The Centers for Disease Control and Prevention published a report in 2002 of a case controlled study of NSF patients that was unable to find any drug, toxin, or infectious agent (not specified) to explain the etiology of NSF [2]. Cowper et al also proved by in situ hybridization that Epstein Barr virus was not present in tissue of NSF patients [4]. However, recent evidence has shown a strong link between the development of NSF in patients with impaired renal function undergoing Magnetic Resonance (MR) studies using gadolinium based contrast media [3, 8]. The exact pathogenesis between gadolinium exposure and circulating fibrocyte recruitment in NSF is currently unknown.

Several features of NSF bear similarity to Kaposi's sarcoma (KS). Lesions from both NSF and KS are comprised of CD34 positive spindled cells [9] and stroma containing procollagen type I [10], albeit KS is more vascular. Similar to NSF, the lesional cells of KS are believed to be derived from circulating CD34+ progenitor cells, which serve as reservoirs of Human Herpes Virus-8 (HHV8) [1113]. It is well established that HHV8 infection plays an essential role in the development of all forms of KS. Moreover, both renal transplant recipients and hemodialysis patients have been shown to be at higher risk for infection with HHV8 and subsequent development of KS [1419].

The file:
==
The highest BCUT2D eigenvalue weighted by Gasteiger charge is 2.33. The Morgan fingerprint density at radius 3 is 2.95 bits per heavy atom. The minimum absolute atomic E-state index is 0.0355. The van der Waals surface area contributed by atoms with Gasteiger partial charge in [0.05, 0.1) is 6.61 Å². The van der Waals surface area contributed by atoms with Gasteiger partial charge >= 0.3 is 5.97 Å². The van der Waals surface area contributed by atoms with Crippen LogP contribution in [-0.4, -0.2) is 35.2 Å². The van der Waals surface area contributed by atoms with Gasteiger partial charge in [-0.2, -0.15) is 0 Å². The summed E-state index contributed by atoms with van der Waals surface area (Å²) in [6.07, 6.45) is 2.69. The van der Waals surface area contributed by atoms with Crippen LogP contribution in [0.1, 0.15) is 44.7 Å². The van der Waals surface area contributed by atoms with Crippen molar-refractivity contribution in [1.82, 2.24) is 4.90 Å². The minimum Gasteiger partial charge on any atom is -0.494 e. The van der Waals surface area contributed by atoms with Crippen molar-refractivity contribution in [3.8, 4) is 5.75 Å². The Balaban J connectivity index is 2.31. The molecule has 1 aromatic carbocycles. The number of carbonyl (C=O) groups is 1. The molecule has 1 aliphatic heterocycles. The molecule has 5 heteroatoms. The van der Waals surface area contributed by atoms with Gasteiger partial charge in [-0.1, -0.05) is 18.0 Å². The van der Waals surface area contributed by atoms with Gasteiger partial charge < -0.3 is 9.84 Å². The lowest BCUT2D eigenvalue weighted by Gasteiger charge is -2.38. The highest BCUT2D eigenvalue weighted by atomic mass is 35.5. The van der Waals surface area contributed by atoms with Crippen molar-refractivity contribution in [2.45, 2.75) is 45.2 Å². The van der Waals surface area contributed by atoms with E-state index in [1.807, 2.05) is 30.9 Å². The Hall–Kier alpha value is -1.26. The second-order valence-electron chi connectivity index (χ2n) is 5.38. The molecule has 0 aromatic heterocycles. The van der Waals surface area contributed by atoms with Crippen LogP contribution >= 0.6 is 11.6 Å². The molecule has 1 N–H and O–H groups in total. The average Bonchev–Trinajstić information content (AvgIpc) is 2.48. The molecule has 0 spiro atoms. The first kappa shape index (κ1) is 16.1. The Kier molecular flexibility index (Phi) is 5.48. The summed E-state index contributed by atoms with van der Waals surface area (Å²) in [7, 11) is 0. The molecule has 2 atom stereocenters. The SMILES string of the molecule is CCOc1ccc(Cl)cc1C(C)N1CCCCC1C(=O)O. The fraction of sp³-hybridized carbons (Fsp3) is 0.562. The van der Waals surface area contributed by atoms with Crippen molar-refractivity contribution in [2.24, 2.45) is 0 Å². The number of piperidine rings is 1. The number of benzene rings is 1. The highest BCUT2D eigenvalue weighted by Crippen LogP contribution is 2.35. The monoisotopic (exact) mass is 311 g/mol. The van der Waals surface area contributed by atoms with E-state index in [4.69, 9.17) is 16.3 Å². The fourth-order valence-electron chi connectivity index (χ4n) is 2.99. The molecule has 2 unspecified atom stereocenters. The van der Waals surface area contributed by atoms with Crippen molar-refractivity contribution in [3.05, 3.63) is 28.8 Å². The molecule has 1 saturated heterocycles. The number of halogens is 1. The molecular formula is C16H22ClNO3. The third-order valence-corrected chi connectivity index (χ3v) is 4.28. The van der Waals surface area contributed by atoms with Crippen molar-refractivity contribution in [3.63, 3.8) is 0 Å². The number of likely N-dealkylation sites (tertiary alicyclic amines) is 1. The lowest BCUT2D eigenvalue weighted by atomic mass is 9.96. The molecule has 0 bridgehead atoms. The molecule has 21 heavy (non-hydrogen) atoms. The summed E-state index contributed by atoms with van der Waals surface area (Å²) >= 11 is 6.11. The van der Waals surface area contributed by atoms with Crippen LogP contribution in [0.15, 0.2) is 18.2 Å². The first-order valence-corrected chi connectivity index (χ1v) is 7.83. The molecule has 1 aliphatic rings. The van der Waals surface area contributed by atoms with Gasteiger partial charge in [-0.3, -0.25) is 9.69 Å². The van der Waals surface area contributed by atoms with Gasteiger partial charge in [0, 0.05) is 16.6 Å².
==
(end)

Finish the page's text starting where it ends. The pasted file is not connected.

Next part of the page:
Given the aforementioned similarities, we sought to determine if HHV8 might play a role in the pathogenesis of NSF. To the best of our knowledge, there is no published data assessing for the presence of HHV8 in patients with NSF.


We studied tissue from deep punch biopsies of two male NSF patients (73 and 78 years of age), both of whom had a history of chronic renal insufficiency, repeat exposures to gadolinium containing contrast media (Table 1), and recent onset of symmetrical plaques of the distal lower extremities. Certain gadolinium-containing contrast agents, each with a unique chelator molecule non-covalently bound to a Gd3+ ion, are more likely than others to induce NSF [20]. Unfortunately, we were unable to determine the exact dose and type of agent used in these patients, nor the exact time interval between their exposure and onset of NSF. The histologic findings in both individuals were typical of NSF (Figure 1). IHC using a monoclonal antibody to HHV8 (LNA-1, 1:80 dilution, NovoCastra) was negative in both cases (Figure 2), with appropriate positive HHV8 staining in Kaposi sarcoma control cases (Figure 3).